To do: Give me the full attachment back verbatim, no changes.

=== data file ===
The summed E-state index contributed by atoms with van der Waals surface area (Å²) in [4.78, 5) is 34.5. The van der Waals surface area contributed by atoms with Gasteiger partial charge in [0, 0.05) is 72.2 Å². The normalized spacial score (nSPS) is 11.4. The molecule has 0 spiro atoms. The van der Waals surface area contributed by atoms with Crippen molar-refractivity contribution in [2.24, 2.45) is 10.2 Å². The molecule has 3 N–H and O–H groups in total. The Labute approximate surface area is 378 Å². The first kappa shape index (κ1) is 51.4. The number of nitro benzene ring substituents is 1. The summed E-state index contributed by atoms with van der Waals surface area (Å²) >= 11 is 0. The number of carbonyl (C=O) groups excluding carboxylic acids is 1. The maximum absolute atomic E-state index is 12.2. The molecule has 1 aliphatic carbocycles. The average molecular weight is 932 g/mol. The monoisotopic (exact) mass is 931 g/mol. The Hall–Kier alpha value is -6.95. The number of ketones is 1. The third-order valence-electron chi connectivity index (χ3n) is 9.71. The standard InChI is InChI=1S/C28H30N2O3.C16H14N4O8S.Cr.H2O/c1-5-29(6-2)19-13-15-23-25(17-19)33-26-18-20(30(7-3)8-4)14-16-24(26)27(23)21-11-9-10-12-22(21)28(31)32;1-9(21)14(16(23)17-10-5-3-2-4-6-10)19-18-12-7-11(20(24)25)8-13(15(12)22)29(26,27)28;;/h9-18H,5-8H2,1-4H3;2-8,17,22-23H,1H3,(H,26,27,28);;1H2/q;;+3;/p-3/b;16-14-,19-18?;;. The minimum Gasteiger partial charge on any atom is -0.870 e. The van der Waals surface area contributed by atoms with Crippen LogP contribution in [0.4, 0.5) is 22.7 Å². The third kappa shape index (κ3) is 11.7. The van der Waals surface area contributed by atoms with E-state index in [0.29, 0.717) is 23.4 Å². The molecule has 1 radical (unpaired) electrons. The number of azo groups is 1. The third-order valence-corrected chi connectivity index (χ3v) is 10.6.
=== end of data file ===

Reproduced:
The summed E-state index contributed by atoms with van der Waals surface area (Å²) in [4.78, 5) is 34.5. The van der Waals surface area contributed by atoms with Gasteiger partial charge in [0, 0.05) is 72.2 Å². The normalized spacial score (nSPS) is 11.4. The molecule has 0 spiro atoms. The van der Waals surface area contributed by atoms with Crippen molar-refractivity contribution in [2.24, 2.45) is 10.2 Å². The molecule has 3 N–H and O–H groups in total. The Labute approximate surface area is 378 Å². The first kappa shape index (κ1) is 51.4. The number of nitro benzene ring substituents is 1. The summed E-state index contributed by atoms with van der Waals surface area (Å²) >= 11 is 0. The number of carbonyl (C=O) groups excluding carboxylic acids is 1. The maximum absolute atomic E-state index is 12.2. The molecule has 1 aliphatic carbocycles. The average molecular weight is 932 g/mol. The monoisotopic (exact) mass is 931 g/mol. The Hall–Kier alpha value is -6.95. The number of ketones is 1. The third-order valence-electron chi connectivity index (χ3n) is 9.71. The standard InChI is InChI=1S/C28H30N2O3.C16H14N4O8S.Cr.H2O/c1-5-29(6-2)19-13-15-23-25(17-19)33-26-18-20(30(7-3)8-4)14-16-24(26)27(23)21-11-9-10-12-22(21)28(31)32;1-9(21)14(16(23)17-10-5-3-2-4-6-10)19-18-12-7-11(20(24)25)8-13(15(12)22)29(26,27)28;;/h9-18H,5-8H2,1-4H3;2-8,17,22-23H,1H3,(H,26,27,28);;1H2/q;;+3;/p-3/b;16-14-,19-18?;;. The minimum Gasteiger partial charge on any atom is -0.870 e. The van der Waals surface area contributed by atoms with Crippen LogP contribution in [0.4, 0.5) is 22.7 Å². The third kappa shape index (κ3) is 11.7. The van der Waals surface area contributed by atoms with E-state index in [0.29, 0.717) is 23.4 Å². The molecule has 1 radical (unpaired) electrons. The number of azo groups is 1. The third-order valence-corrected chi connectivity index (χ3v) is 10.6.